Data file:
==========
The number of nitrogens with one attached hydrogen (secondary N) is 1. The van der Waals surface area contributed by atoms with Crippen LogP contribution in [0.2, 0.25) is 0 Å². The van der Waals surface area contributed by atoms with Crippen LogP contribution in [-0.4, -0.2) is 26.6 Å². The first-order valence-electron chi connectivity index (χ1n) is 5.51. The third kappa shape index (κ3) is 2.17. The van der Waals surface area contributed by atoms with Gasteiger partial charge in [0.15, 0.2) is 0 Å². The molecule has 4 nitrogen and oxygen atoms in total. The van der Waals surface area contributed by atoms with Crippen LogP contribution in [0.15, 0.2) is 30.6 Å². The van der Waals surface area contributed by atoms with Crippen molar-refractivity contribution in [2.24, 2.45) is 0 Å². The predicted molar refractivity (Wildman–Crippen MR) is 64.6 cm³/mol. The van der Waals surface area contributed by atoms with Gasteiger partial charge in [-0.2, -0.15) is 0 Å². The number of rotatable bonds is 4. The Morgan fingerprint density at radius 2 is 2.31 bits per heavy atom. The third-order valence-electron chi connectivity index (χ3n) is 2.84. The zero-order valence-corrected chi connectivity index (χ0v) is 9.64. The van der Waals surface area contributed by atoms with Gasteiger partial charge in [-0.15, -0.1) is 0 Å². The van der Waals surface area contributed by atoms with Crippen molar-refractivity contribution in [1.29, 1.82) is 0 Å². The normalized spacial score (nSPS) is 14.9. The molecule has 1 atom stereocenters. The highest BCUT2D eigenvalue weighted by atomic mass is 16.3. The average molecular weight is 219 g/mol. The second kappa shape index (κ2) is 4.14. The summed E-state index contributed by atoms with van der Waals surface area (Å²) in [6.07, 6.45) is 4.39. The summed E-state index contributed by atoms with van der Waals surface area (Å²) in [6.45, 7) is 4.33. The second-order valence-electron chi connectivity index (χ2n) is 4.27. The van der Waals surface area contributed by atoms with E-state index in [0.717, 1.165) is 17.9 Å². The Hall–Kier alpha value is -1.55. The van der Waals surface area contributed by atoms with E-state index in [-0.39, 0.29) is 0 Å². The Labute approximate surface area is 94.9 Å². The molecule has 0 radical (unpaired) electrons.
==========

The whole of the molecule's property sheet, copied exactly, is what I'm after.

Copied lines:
The number of nitrogens with one attached hydrogen (secondary N) is 1. The van der Waals surface area contributed by atoms with Crippen LogP contribution in [0.2, 0.25) is 0 Å². The van der Waals surface area contributed by atoms with Crippen LogP contribution in [-0.4, -0.2) is 26.6 Å². The first-order valence-electron chi connectivity index (χ1n) is 5.51. The third kappa shape index (κ3) is 2.17. The van der Waals surface area contributed by atoms with Gasteiger partial charge in [0.15, 0.2) is 0 Å². The molecule has 4 nitrogen and oxygen atoms in total. The van der Waals surface area contributed by atoms with Crippen LogP contribution in [0.15, 0.2) is 30.6 Å². The van der Waals surface area contributed by atoms with Crippen molar-refractivity contribution in [2.24, 2.45) is 0 Å². The predicted molar refractivity (Wildman–Crippen MR) is 64.6 cm³/mol. The van der Waals surface area contributed by atoms with Gasteiger partial charge in [-0.2, -0.15) is 0 Å². The number of rotatable bonds is 4. The Morgan fingerprint density at radius 2 is 2.31 bits per heavy atom. The third-order valence-electron chi connectivity index (χ3n) is 2.84. The zero-order valence-corrected chi connectivity index (χ0v) is 9.64. The van der Waals surface area contributed by atoms with Gasteiger partial charge in [-0.15, -0.1) is 0 Å². The van der Waals surface area contributed by atoms with Crippen molar-refractivity contribution in [1.29, 1.82) is 0 Å². The normalized spacial score (nSPS) is 14.9. The molecule has 1 atom stereocenters. The highest BCUT2D eigenvalue weighted by atomic mass is 16.3. The average molecular weight is 219 g/mol. The second kappa shape index (κ2) is 4.14. The summed E-state index contributed by atoms with van der Waals surface area (Å²) in [6.07, 6.45) is 4.39. The summed E-state index contributed by atoms with van der Waals surface area (Å²) in [6.45, 7) is 4.33. The second-order valence-electron chi connectivity index (χ2n) is 4.27. The van der Waals surface area contributed by atoms with E-state index in [0.717, 1.165) is 17.9 Å². The Hall–Kier alpha value is -1.55. The van der Waals surface area contributed by atoms with E-state index in [-0.39, 0.29) is 0 Å². The Labute approximate surface area is 94.9 Å². The molecule has 0 radical (unpaired) electrons.